"Where the needs of the person are greater than a family can provide, responsibility for the voluntary out-of-home care needs of that child remain the responsibility of the state or territory," the spokesman said.

On Friday, Marymead acting chief executive Tracey Hall said Marymead was continuing talks with the agency and had handed over evidence of its clients' high needs.

"We have ongoing concerns for a number of families who have clearly identified the need for 'time out' in [respite] in order to keep their families together," Ms Hall said.

Carers ACT chief executive Lisa Kelly said making the decision to end care was a "tortuous space for carers".

"We fail as a community when carers are forced into that," she said.

Ms Kelly said recent respite reductions were not a case of providers "walking away" from services but reflected the NDIS' broken funding model. Since its roll out, two Canberra providers have stopped respite care completely.

Under the scheme, the agency pays a fixed rate of $501.71 per client to providers for each night in respite (also known as short term accommodation.) Ms Hall said Marymead had been running at a "significant financial loss" under this price for some time and had spent almost two years advocating for a more flexible rate, which better reflected clients with high needs, as well as penalty rates for staff working weekends.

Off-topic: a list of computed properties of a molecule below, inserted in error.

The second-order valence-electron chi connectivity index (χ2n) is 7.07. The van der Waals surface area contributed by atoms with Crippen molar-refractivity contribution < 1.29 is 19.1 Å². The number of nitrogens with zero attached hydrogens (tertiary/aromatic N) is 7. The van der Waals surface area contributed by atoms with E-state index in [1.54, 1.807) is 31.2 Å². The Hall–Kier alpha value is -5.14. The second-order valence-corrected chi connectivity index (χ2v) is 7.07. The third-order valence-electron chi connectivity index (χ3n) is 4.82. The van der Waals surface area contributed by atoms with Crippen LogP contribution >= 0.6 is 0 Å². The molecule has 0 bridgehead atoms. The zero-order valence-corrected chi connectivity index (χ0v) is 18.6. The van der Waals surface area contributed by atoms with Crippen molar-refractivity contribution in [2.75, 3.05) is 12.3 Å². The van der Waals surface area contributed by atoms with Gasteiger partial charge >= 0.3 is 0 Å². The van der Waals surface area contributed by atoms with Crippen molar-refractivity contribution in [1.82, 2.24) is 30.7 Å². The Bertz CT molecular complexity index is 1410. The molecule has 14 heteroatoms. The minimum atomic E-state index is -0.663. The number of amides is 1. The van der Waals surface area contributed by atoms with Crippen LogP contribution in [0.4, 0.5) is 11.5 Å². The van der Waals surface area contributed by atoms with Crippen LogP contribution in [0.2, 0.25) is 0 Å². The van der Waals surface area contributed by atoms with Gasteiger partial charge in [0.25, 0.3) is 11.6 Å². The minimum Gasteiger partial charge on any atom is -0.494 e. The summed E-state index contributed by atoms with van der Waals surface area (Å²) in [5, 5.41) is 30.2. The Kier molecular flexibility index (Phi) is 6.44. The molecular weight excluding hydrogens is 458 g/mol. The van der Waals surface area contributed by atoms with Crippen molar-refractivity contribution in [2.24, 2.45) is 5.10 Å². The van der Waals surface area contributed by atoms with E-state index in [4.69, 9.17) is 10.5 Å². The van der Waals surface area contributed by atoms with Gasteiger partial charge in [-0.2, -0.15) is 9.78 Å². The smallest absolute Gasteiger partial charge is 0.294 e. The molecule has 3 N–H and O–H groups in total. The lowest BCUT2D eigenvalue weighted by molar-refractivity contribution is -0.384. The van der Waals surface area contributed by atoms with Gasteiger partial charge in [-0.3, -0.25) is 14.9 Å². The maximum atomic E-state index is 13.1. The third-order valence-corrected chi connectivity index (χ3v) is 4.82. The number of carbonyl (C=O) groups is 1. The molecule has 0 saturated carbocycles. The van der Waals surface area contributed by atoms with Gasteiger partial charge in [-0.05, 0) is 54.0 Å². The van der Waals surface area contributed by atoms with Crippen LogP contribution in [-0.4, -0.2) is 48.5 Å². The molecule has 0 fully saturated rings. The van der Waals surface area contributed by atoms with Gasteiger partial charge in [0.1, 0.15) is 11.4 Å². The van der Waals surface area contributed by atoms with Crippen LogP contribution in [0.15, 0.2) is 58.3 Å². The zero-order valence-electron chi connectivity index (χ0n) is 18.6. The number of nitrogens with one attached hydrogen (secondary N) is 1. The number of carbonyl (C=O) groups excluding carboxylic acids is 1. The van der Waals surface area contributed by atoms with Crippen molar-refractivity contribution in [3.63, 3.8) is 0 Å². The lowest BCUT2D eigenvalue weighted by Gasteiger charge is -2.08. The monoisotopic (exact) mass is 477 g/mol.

"The ACT government shares the concerns of the disability sector regarding the pricing levels for short term accommodation," the directorate spokeswoman said.

The national agency is conducting an independent review of its pricing, which will consider concerns raised by Marymead.

Ms May welcomed the review, due to report back at the end of the year, but said in the meantime Canberra families remained in "great stress".

Ms Kelly agreed that without an urgent response existing services "will disappear".

"And then if we get the response [from the review] in 12 months that we want, we'll have to re-establish them all," she said.

According to advocates, the funding rate seems to reflect a broader view within the NDIA that overnight care is no longer the best way to support clients, in light of more integrated supports.

"Unfortunately, they're not following that up with alternatives," Ms May said.

"They have said to us it would be great if providers in the ACT found innovative options to meet the needs of these families but they haven't given us any."

ACT senator Zed Seselja said transitions from one scheme to another were always difficult, but he would continue to raise concerns from local participants to his Liberal colleagues.

Mr Fox said no one expected the scheme's roll-out to be perfect.

"Still, the road is a lot bumpier and riskier than it needs to be," he said.

While Carers ACT supported the vision of the scheme, which centres services around their benefit to the person with the disability, Ms Kelly said carers needed more consideration.

"We know that carers have some of the worst health outcomes of any population group, they'll talk about how they never [get] unbroken sleep, and they're doing that for years and years," she said.

For the McCarthy family, no alternatives have yet been found, leaving one dreaded prospect hanging overhead.

"There was times when I couldn't talk about relinquishing care of Logan without crying," Ms McCarthy said.

"But I've spoken to so many people [since we heard about Marymead], I've cried all my tears out now."

An NDIS pricing forum will be held in Canberra on Tuesday and Senator Seselja encouraged local families to attend.


see also Marymead, NDIS deal gives reprieve for families shut out of respite